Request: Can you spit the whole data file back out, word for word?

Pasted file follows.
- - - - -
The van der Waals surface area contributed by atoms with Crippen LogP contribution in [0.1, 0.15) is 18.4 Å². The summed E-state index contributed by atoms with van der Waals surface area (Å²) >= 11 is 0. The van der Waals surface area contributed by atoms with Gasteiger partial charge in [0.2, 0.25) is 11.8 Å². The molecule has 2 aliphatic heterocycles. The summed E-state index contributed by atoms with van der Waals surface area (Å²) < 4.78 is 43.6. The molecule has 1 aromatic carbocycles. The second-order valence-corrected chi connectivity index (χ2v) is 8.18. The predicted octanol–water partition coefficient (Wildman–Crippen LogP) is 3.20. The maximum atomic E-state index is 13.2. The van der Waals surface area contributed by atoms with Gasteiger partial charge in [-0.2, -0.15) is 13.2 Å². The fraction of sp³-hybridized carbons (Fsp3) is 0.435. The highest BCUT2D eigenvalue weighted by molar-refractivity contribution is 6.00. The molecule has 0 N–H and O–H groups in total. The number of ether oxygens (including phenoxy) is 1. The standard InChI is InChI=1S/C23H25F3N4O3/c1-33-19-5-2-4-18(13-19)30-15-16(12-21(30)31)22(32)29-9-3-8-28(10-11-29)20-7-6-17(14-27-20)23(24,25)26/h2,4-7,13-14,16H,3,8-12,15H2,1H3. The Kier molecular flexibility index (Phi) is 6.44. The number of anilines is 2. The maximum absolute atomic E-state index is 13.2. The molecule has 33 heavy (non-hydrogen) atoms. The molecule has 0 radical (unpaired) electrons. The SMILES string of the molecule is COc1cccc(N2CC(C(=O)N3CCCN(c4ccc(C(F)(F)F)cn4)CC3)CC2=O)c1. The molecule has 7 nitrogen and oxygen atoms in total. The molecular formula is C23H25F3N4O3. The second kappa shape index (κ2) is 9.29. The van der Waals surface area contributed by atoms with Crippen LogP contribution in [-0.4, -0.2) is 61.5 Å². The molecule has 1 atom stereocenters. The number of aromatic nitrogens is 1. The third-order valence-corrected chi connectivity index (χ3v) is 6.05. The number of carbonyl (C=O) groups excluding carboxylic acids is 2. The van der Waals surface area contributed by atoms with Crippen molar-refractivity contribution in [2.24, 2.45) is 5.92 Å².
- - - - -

The van der Waals surface area contributed by atoms with Crippen LogP contribution in [0.1, 0.15) is 18.4 Å². The summed E-state index contributed by atoms with van der Waals surface area (Å²) >= 11 is 0. The van der Waals surface area contributed by atoms with Gasteiger partial charge in [0.2, 0.25) is 11.8 Å². The molecule has 2 aliphatic heterocycles. The summed E-state index contributed by atoms with van der Waals surface area (Å²) < 4.78 is 43.6. The molecule has 1 aromatic carbocycles. The second-order valence-corrected chi connectivity index (χ2v) is 8.18. The predicted octanol–water partition coefficient (Wildman–Crippen LogP) is 3.20. The maximum atomic E-state index is 13.2. The van der Waals surface area contributed by atoms with Gasteiger partial charge in [-0.2, -0.15) is 13.2 Å². The fraction of sp³-hybridized carbons (Fsp3) is 0.435. The highest BCUT2D eigenvalue weighted by molar-refractivity contribution is 6.00. The molecule has 0 N–H and O–H groups in total. The number of ether oxygens (including phenoxy) is 1. The standard InChI is InChI=1S/C23H25F3N4O3/c1-33-19-5-2-4-18(13-19)30-15-16(12-21(30)31)22(32)29-9-3-8-28(10-11-29)20-7-6-17(14-27-20)23(24,25)26/h2,4-7,13-14,16H,3,8-12,15H2,1H3. The Kier molecular flexibility index (Phi) is 6.44. The number of anilines is 2. The maximum absolute atomic E-state index is 13.2. The molecule has 33 heavy (non-hydrogen) atoms. The molecule has 0 radical (unpaired) electrons. The SMILES string of the molecule is COc1cccc(N2CC(C(=O)N3CCCN(c4ccc(C(F)(F)F)cn4)CC3)CC2=O)c1. The molecule has 7 nitrogen and oxygen atoms in total. The molecular formula is C23H25F3N4O3. The second kappa shape index (κ2) is 9.29. The van der Waals surface area contributed by atoms with Crippen LogP contribution in [-0.4, -0.2) is 61.5 Å². The molecule has 1 atom stereocenters. The number of aromatic nitrogens is 1. The third-order valence-corrected chi connectivity index (χ3v) is 6.05. The number of carbonyl (C=O) groups excluding carboxylic acids is 2. The van der Waals surface area contributed by atoms with Crippen molar-refractivity contribution in [2.24, 2.45) is 5.92 Å².